In “EMPs from the sun can wipe computers — and streetlights,” Walter Bradley Center director Robert J. Marks spoke with electrical engineer Sarah Seguin about electromagnetic pulses (August 12, 2021). Whether natural or designed, these surges can wreck unexpected havoc with electronics. In this third podcast, “EMPs and Warfare,” engineers Marks and Seguin talk about the national defense implications of, for example, using EMPs to knock out key electronics systems in submarines or drone swarms, thus dooming them (August 19, 2021):
This portion begins at 09:45 min. A partial transcript, Show Notes, and Additional Resources follow.
Robert J. Marks: Okay. Well, let’s talk a bit about EMPs and warfare. Clearly anybody that has a capability of doing a thermonuclear bomb is going to be a potential source of EMP in a warfare scenario. There are also missiles, I understand, which can be launched and detonated, and their detonation gives a smaller EMP sort of pulse. So we have these bullets that we can aim towards people and things like aircraft carriers, and they would have an EMP effect.
Aircraft carriers are awesome tools of warfare, but in modern hot warfare, when high tech missiles are exchanged, aircraft carriers are sitting ducks. Their entire purpose is to sit there and get the planes in the air. Then they will probably be destroyed and sunk, unfortunately. But with the EMPs, we get a different sort of story. There’s a potential that EMPs can take out the planes by disabling their electronics. What can the EMPs do to, for example, aircraft in the air?
Sarah Seguin: So we are fortunate to some extent that aircrafts would not fly without some hardening to electromagnetic pulses, because they have to be hardened to things like lightning. Lightning of course is basically a natural phenomenon that creates electromagnetic pulse. So of course, now the people creating an electromagnetic pulse would know that these aircraft have some hardening to lightning and probably, I imagine electromagnetic pulse because if we’re talking about military vehicles, they already do build a lot of that. There’s various military standards, but are they still vulnerable to electromagnetic pulses if they were made to directly target them? Yes. And they are particularly vulnerable because they’re in the air and if their electronics just stopped working, especially for something like a helicopter that doesn’t have any sort of natural help to stay in the air, it would just fall out of the sky.
Robert J. Marks: One of the other things that we have in the military in our tool chest is submarines and they are probably the most stealth of all warfare tools. They are under the water and you can’t use radar on them because electromagnetics doesn’t go through water. I’ve heard it described as the same thing as a laser pointer shined through a glass of chocolate milk. It doesn’t go very deep into the chocolate milk. It just attenuates and nothing happens. That’s a reason that we use sonar underwater as opposed to radar. So the question arises now, will EMPs work on a submarine? Will submarines be disabled by EMP blasts?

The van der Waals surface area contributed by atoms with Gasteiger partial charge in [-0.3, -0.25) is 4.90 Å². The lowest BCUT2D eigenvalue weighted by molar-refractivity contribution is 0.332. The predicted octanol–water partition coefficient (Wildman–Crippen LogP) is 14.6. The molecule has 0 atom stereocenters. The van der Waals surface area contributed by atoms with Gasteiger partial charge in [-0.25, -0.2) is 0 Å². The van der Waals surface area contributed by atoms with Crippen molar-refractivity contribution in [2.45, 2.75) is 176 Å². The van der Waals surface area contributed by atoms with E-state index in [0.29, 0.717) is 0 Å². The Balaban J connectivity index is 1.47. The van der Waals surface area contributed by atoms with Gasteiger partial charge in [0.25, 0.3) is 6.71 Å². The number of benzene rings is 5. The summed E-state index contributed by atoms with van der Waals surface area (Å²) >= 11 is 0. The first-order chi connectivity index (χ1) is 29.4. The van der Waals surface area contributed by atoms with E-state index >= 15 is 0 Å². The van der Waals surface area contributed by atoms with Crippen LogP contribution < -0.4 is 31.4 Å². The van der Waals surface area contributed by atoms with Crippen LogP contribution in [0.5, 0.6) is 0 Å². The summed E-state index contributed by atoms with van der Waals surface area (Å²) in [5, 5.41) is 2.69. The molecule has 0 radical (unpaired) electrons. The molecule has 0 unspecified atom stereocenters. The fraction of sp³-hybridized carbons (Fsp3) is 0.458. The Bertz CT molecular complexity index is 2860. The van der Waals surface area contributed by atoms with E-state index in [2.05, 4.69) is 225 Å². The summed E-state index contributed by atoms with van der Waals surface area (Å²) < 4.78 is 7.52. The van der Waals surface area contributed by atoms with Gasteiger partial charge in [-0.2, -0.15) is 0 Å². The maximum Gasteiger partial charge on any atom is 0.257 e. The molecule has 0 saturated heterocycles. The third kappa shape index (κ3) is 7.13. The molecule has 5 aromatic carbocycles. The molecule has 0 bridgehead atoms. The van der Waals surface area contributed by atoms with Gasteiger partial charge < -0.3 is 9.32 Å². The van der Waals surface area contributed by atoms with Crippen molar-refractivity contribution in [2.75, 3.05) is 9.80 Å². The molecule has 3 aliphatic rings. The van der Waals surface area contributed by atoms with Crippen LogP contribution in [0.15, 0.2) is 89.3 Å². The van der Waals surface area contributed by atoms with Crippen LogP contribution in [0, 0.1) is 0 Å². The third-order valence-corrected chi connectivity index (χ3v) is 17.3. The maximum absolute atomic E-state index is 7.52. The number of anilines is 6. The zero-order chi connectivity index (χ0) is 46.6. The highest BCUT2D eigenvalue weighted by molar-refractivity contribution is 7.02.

Sarah Seguin: The answer to that is generally if they’re under the water, they’ll probably have some shielding and have some protection. However, there is some vulnerability that someone could create an EMP that could possibly affect a submarine.
For example, when a submarine is surfaced, that is not its natural state from a design standpoint. If some people were out on the deck while it’s service or something, then you have more openings and also a direct path. It doesn’t have the water to shield it from that electromagnetic energy. So if it is surfaced…
Robert J. Marks: So let’s talk about periscopes. If there was a periscope, could the electromagnetic pulse go down the periscope and hit the submarine?
Sarah Seguin: It possibly could. It would depend on how the periscope is designed… Perhaps you could create a missile that is not designed to actually do damage to the submarine, but just get close enough to the submarine such that you could make it subject to an electromagnetic pulse.
Now, the thing that we have naturally working for us in the case of a submarine and hardening towards electromagnetic pulses is the fact that it’s just a big metal box. In order to survive the pressures of the water, it’s basically welded and connected really well. Well, it turns out that that also makes a really excellent shield to an electromagnetic pulse. But if you could pierce it just a bit — not enough damage to sink the submarine but enough to get inside that shell, then you could create an electromagnetic pulse that went off to affect the electronics.
So they’re a little more immune than, for example, airplanes, but a creative electromagnetic pulse could affect a submarine. But highly unlikely. There are lots of other, easier ways to affect it.
Robert J. Marks: That’s fascinating. We have a colleague at Baylor, Dr. Erik Blair, who served on a nuclear power submarine. He would go down under the water for long periods of time. Total blackout. No news, no communication, and nobody knows where these submarines are at. It is incredibly stealth.
I want to talk about swarms a little bit. One of the things raised in my book, The Case for Killer Robots, is the most chilling, I think, of application of artificial intelligence— autonomous swarms of drones.
The problem with swarms is they’re hard to destroy. Suppose you kick over an anthill and stomp and kill most of the ants. You come back in a week and that anthill is rebuilt. You got to get them all in order to destroy the total anthill, the total swarm.